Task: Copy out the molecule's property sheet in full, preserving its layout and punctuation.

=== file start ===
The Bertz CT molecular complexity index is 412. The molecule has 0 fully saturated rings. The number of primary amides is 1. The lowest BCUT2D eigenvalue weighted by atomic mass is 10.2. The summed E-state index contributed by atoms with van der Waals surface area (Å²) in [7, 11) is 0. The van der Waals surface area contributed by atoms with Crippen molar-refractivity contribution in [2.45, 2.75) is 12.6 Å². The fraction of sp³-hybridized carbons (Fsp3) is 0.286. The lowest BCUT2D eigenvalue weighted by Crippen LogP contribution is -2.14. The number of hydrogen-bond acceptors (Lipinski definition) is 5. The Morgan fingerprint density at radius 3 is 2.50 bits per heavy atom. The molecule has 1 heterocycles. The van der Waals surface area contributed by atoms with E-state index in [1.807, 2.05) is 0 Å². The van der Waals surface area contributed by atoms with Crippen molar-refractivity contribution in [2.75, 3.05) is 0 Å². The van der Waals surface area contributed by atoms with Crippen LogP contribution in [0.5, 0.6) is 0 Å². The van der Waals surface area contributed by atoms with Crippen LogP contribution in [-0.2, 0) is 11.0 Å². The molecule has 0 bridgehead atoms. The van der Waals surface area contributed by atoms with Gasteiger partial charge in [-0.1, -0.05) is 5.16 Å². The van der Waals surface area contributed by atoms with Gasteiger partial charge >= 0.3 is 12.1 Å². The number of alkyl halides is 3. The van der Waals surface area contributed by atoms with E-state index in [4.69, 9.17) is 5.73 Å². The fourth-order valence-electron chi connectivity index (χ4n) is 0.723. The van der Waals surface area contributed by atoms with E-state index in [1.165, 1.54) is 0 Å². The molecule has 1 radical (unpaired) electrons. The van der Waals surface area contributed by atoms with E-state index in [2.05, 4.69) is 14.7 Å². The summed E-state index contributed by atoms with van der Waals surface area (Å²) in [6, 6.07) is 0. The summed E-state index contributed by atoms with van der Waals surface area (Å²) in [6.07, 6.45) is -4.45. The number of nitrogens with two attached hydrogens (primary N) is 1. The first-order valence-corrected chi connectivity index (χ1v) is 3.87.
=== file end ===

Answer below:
The Bertz CT molecular complexity index is 412. The molecule has 0 fully saturated rings. The number of primary amides is 1. The lowest BCUT2D eigenvalue weighted by atomic mass is 10.2. The summed E-state index contributed by atoms with van der Waals surface area (Å²) in [7, 11) is 0. The van der Waals surface area contributed by atoms with Crippen molar-refractivity contribution in [2.45, 2.75) is 12.6 Å². The fraction of sp³-hybridized carbons (Fsp3) is 0.286. The lowest BCUT2D eigenvalue weighted by Crippen LogP contribution is -2.14. The number of hydrogen-bond acceptors (Lipinski definition) is 5. The Morgan fingerprint density at radius 3 is 2.50 bits per heavy atom. The molecule has 1 heterocycles. The van der Waals surface area contributed by atoms with E-state index in [1.807, 2.05) is 0 Å². The van der Waals surface area contributed by atoms with Crippen molar-refractivity contribution in [2.75, 3.05) is 0 Å². The van der Waals surface area contributed by atoms with Crippen LogP contribution in [0.5, 0.6) is 0 Å². The van der Waals surface area contributed by atoms with Crippen LogP contribution in [-0.2, 0) is 11.0 Å². The molecule has 0 bridgehead atoms. The van der Waals surface area contributed by atoms with Gasteiger partial charge in [-0.1, -0.05) is 5.16 Å². The van der Waals surface area contributed by atoms with Gasteiger partial charge >= 0.3 is 12.1 Å². The number of alkyl halides is 3. The van der Waals surface area contributed by atoms with E-state index in [4.69, 9.17) is 5.73 Å². The fourth-order valence-electron chi connectivity index (χ4n) is 0.723. The van der Waals surface area contributed by atoms with E-state index in [1.165, 1.54) is 0 Å². The molecule has 1 radical (unpaired) electrons. The van der Waals surface area contributed by atoms with E-state index in [2.05, 4.69) is 14.7 Å². The summed E-state index contributed by atoms with van der Waals surface area (Å²) in [6, 6.07) is 0. The summed E-state index contributed by atoms with van der Waals surface area (Å²) in [6.07, 6.45) is -4.45. The number of nitrogens with two attached hydrogens (primary N) is 1. The first-order valence-corrected chi connectivity index (χ1v) is 3.87.